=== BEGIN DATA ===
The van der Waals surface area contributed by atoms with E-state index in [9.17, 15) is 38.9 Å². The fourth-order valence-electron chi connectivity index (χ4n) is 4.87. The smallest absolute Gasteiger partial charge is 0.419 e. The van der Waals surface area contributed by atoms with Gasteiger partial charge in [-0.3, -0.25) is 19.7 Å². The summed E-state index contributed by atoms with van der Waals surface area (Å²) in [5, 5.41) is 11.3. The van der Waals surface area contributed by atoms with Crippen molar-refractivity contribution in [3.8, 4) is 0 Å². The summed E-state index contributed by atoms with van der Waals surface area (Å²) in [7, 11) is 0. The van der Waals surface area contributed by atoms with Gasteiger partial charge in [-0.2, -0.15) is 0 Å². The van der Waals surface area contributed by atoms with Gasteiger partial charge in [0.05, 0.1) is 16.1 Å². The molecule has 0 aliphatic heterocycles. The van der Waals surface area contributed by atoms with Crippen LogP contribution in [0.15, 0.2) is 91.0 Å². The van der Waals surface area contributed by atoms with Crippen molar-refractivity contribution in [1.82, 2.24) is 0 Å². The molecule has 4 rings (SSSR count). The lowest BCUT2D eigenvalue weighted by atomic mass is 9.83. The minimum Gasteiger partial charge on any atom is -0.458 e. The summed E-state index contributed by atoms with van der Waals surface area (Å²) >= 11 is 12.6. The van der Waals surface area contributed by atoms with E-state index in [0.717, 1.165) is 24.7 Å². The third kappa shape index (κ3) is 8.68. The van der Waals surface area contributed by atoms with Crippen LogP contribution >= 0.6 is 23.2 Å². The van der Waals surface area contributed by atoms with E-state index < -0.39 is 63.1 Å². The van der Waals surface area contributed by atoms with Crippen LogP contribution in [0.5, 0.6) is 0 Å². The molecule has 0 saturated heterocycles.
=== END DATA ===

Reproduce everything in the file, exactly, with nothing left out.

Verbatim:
The van der Waals surface area contributed by atoms with E-state index in [9.17, 15) is 38.9 Å². The fourth-order valence-electron chi connectivity index (χ4n) is 4.87. The smallest absolute Gasteiger partial charge is 0.419 e. The van der Waals surface area contributed by atoms with Gasteiger partial charge in [-0.3, -0.25) is 19.7 Å². The summed E-state index contributed by atoms with van der Waals surface area (Å²) in [5, 5.41) is 11.3. The van der Waals surface area contributed by atoms with Crippen molar-refractivity contribution in [3.8, 4) is 0 Å². The summed E-state index contributed by atoms with van der Waals surface area (Å²) in [7, 11) is 0. The van der Waals surface area contributed by atoms with Gasteiger partial charge in [-0.2, -0.15) is 0 Å². The van der Waals surface area contributed by atoms with Gasteiger partial charge in [0.05, 0.1) is 16.1 Å². The molecule has 0 aliphatic heterocycles. The van der Waals surface area contributed by atoms with Crippen LogP contribution in [0.15, 0.2) is 91.0 Å². The van der Waals surface area contributed by atoms with Crippen molar-refractivity contribution in [1.82, 2.24) is 0 Å². The molecule has 4 rings (SSSR count). The lowest BCUT2D eigenvalue weighted by atomic mass is 9.83. The minimum Gasteiger partial charge on any atom is -0.458 e. The summed E-state index contributed by atoms with van der Waals surface area (Å²) >= 11 is 12.6. The van der Waals surface area contributed by atoms with E-state index in [0.717, 1.165) is 24.7 Å². The third kappa shape index (κ3) is 8.68. The van der Waals surface area contributed by atoms with Crippen LogP contribution >= 0.6 is 23.2 Å². The van der Waals surface area contributed by atoms with E-state index < -0.39 is 63.1 Å². The van der Waals surface area contributed by atoms with Crippen LogP contribution in [0.5, 0.6) is 0 Å². The molecule has 0 saturated heterocycles.